Some moves also cause Contest Status Effects. These effects are of a different set of effects than Volatile and Persistent statuses. Generally, they are emotional states which occur during contests, such as stage-fright, overconfidence, tunnel vision, which can be induced in pokemon via certain Contest Effects or special Contest Props. They only last for one scene, and are cured automatically when a pokemon is switched out. Contest Status Effects MAY be afflicted outside of contests, but most of them will be of questionable use. These Status Effects are further divided into Negative Effects, which are cured by, among other things, the "Saving Grace" Contest effect, and Negative Effects, which are "Cured' by the "Dramatic Reversal" Contest effect. Abilities which cure status effects may cure Contest Status effects. For the full list, see Kamen Contest Effects.

The Audience

I have mentioned several times now that you must be seen in order to get credit for your Appeal rolls. If the audience can't see you, after all, how can they judge whether a move was good or not?

There are three possible states of audience visibility: Visible, Obscured, and Not Visible


VISIBLE: The audience can mostly see you. In a game using a map, most of the audience, meaning at least half, need direct line-of-sight to the pokemon performing the appeal roll, and his move's AoE, in order to count as Visible. In a game without a map, it might be useful to be more vague and lenient about this. If, while visible, you roll a move of a type which matches the genre of a normal contest, or the specific round of the super contest, you gain a point of Voltage!

OBSCURED: Most of the audience cannot see you, or you are completely covered by another pokemon. In this state, you cannot gain voltage, even if you use a move of the matching contest type.

NOT VISIBLE: No one in the audience can see you. You are only ever considered "Not Visible" if you are completely hidden behind an inanimate object or are using the "Invisibility" capability. While Not Visible, you do not roll Appeal dice when using moves. However, contest effects can still activate, so don't feel like you are helpless if you are forced into this position.

The rule is that your pokemon AND the Area of Effect of your pokemon's move must be visible to the audience. An easy way for GMs to decide this is to draw lines from the space where the move occurs and portions of the audience. If part of the audience has no Line of Sight to the move, it's up to the GM to call how much of the audience cannot see and decide the appropriate penalty.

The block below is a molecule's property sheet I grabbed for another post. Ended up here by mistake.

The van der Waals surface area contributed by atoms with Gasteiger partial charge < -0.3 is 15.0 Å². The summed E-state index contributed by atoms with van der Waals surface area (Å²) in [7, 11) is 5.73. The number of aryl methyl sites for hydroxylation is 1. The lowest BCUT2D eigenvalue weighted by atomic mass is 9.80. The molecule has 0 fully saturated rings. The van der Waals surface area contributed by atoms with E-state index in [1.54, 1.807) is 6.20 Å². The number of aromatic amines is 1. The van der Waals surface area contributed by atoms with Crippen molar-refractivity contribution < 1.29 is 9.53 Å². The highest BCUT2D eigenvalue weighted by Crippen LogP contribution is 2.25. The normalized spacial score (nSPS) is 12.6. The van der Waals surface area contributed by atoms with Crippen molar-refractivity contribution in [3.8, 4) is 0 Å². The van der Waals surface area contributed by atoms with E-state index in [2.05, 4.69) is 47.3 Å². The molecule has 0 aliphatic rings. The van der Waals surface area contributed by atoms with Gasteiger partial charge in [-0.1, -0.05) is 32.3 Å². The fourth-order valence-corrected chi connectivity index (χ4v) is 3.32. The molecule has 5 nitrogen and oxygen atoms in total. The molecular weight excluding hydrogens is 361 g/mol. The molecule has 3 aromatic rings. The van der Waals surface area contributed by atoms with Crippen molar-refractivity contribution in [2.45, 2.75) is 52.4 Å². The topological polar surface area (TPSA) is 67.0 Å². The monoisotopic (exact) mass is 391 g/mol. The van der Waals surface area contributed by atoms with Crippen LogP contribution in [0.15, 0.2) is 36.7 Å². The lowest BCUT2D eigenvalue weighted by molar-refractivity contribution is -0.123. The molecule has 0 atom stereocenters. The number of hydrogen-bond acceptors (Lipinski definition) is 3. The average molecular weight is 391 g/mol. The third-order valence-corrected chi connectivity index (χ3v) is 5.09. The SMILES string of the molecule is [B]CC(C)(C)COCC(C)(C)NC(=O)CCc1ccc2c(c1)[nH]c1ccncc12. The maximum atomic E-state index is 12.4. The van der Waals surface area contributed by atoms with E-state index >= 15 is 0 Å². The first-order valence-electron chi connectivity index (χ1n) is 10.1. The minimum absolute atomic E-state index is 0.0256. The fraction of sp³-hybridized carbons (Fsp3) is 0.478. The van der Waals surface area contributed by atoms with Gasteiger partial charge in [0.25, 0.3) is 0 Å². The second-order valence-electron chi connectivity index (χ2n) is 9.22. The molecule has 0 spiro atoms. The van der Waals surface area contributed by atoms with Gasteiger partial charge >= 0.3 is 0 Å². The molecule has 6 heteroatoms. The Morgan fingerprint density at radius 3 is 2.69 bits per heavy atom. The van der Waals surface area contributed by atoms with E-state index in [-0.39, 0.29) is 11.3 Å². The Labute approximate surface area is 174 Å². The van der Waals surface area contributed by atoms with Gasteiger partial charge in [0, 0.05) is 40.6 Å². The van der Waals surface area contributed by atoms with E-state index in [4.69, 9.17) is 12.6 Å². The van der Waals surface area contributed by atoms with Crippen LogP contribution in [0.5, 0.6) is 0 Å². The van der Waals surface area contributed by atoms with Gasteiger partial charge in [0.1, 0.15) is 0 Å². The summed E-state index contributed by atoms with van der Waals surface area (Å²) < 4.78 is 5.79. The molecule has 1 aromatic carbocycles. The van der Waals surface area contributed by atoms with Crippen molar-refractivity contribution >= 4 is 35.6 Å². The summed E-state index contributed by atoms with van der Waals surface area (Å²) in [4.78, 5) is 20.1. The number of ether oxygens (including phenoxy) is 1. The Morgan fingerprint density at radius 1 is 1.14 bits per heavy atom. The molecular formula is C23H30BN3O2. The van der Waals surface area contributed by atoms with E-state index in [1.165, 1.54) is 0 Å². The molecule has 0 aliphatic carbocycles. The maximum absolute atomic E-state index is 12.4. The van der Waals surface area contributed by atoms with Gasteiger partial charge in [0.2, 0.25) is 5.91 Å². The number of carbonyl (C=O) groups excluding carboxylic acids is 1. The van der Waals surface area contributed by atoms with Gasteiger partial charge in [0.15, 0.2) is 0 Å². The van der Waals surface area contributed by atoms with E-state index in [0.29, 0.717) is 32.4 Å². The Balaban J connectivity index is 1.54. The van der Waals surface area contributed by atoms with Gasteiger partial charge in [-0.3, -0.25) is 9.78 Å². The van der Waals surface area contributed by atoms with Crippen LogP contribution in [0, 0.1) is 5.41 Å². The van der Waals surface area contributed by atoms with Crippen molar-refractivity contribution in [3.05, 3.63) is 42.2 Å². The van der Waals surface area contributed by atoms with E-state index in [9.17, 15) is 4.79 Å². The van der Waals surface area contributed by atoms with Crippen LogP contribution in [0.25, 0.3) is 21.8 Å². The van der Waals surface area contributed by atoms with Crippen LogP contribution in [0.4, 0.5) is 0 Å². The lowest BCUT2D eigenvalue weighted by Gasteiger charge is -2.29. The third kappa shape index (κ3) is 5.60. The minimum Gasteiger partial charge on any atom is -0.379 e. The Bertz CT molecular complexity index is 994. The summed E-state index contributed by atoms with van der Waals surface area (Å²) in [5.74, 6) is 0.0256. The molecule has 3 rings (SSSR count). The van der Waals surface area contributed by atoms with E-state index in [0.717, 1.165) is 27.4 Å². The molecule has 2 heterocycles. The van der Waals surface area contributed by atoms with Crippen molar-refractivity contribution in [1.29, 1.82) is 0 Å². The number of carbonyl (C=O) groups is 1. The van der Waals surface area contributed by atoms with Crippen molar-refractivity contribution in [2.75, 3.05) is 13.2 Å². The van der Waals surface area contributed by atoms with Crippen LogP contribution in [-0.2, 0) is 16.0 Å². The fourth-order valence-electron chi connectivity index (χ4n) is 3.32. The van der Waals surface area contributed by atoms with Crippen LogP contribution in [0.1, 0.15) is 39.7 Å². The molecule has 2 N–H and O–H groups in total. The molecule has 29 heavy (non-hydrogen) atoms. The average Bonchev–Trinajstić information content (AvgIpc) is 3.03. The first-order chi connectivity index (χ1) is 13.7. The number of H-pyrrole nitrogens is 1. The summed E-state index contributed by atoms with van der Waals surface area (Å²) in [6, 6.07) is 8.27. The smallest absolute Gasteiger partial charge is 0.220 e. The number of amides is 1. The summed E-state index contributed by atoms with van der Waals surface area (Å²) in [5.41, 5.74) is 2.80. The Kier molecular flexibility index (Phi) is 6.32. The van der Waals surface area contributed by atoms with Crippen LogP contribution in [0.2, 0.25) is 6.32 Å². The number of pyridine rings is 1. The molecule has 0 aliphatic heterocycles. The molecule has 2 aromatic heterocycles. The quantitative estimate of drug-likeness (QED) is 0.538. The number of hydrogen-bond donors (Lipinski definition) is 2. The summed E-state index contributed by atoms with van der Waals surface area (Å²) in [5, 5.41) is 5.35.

The shape of the arena can also affect this:


A proscenium stage has only one direction to focus on, so it is far easier to deal with terrain, BUT if you can't deal with terrain, It is much more difficult to gain partial credit. It is a very All-or-nothing stage! On a Round stage with Audience on all sides, however, it is much harder to block opponents completely from view, but it is also very difficult for the entire audience to see you, making Voltage slightly more difficult to gather. GMs should experiment with other stage-shapes and sizes as well, and don't be afraid to add terrain features like trees, rocks, rough terrain, or pools of water, just like if he were planning an interesting map for a combat encounter.

A NOTE ABOUT FLYING AND VERY LARGE POKEMON: Immediately, it's plain to see that pokemon with vertical movement capabilities like Flying or Levitating pokemon, or pokemon with very large bodies, might have a certain advantage in that they can more easily be seen. There isn't really any way to help that from a mechanical point of view, but GMs can at least take this strategy into account and include terrain details that hang from the ceiling, or have bits of blocking terrain like pillars or curtains that reach all the way up to the ceiling, so there are still places where it would be unoptimal for a flying type to go (Or to be forced to go). Otherwise, just use GM discretion if your players are being cheesy with the rules.

Other Actions

The only illegal option in this mode of play is to perform a "Move" with its Combat Effect instead of it's Contest effect. Other actions, such as using capabilities, using shift and free actions, or skill checks, are fair game. It is also legal to use Moves in their Combat effects IF it is a Shift or Free action to use, and deals no direct or indirect HP damage. (so grappling with Wrap applied is illegal, but using Splash to augment your movement is totally fine). Generally, if you cause HP damage to a pokemon or trainer, you're probably going to get disqualified. This isn't about combat, it's about flashiness.

Youth Vs. Experience

Underdogs in Contests

The poke-edge, "Underdog's Strengths" has the following added to its effect line: "The user adds a permanent +1 bonus to all Appeal defenses."

Mega-Evolution in Contests